No plan to run for Taipei mayor: vice premier
The China Post news staffVice Premier Jiang Yi-huah yesterday denied that he has plans to run for Taipei mayor, saying he has never had any wish to enter any election.
October 28, 2012, 12:09 am TWN
Speculation on his possible ambition for the capital city's top post has emerged after news came that the vice premier was ready to reactivate his party membership with the ruling Kuomintang (KMT).
Jiang confirmed that he will find time this week to complete the application for resuming his KMT membership, but dismissed the speculation that he is President Ma Ying-jeou's favorite candidate to succeed incumbent Taipei Mayor Hau Lung-bin in 2014.
“I do not have any thought or plan to participate in any election,” he said.
He cited Ma as stressing that the KMT has rules for all nomination processes without any pre-arranged candidates.
Mayor Hau responded to Jiang's upcoming return to the ruling party by saying that it would help promote the KMT's policies.
The KMT mayor, who is set to leave office after completing his second term in 2014, dismissed the idea of a pre-arranged candidate for the campaign.
He said the KMT runs a democratic nomination process where all potential candidates must first declare their intentions and then go through the primary.
KMT New Taipei Mayor Eric Chu said the party welcomes any capable person to become its member.
Sean Lien, a member of the KMT's Central Standing Committee, declined to comment on speculation that Jiang may run for Taipei mayor. Lien is seen as a top contender for the KMT nomination for the Taipei race.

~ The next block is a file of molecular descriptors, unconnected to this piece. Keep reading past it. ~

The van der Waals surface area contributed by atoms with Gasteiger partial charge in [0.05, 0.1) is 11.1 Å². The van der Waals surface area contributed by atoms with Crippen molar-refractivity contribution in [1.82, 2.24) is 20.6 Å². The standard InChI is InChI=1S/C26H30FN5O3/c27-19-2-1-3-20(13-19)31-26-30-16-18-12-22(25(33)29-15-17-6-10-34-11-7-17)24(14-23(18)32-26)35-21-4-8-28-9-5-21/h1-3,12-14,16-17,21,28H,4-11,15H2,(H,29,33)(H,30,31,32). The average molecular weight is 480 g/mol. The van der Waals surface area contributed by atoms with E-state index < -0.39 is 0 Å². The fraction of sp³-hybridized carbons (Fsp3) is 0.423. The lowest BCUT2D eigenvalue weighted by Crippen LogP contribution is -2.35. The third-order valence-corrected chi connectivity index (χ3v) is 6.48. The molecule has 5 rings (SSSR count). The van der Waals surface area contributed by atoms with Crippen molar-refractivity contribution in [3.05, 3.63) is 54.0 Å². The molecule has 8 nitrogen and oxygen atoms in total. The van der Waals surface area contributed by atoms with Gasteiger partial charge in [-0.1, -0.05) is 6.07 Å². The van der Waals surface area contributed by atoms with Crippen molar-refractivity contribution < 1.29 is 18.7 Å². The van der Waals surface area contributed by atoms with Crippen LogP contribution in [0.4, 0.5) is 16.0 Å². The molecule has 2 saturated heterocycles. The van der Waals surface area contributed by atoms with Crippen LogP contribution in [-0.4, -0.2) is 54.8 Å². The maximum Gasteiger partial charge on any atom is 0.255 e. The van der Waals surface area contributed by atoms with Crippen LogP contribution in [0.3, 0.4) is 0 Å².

Asked if he has been seeking grassroots support from party members for his bid for the nomination, Lien declined to make comments, saying “at the moment, the most important objective is getting my job done.”
Su Tseng-chang, chairman of the main opposition Democratic Progressive Party, declined to comment on the KMT's nomination for the 2014 race. But he stressed that his party will field a candidate who can best serve Taipei's citizens.
KMT spokesman Yin Wei said Jiang became a KMT member when he was a university student, but is now “a disconnected member of the party.” Jiang asked recently to have his membership reactivated, he added.
Jiang said he had started considering reactivating his KMT membership on Feb. 6 when he became vice premier.
But a host of sensitive issues, such as the ban on U.S. beef imports and increased electricity and fuel prices, had prevented him doing so.
Now that those matters have been dealt with and after careful deliberation, Jiang said he decided to reactivate his membership because as a vice premier, he is responsible for policy formation, which includes explaining the Cabinet's policies to the ruling party and the Legislature.
The vice premier has been serving in government positions as an independent since he was appointed to head the Research, Development and Evaluation Commission in May 2008.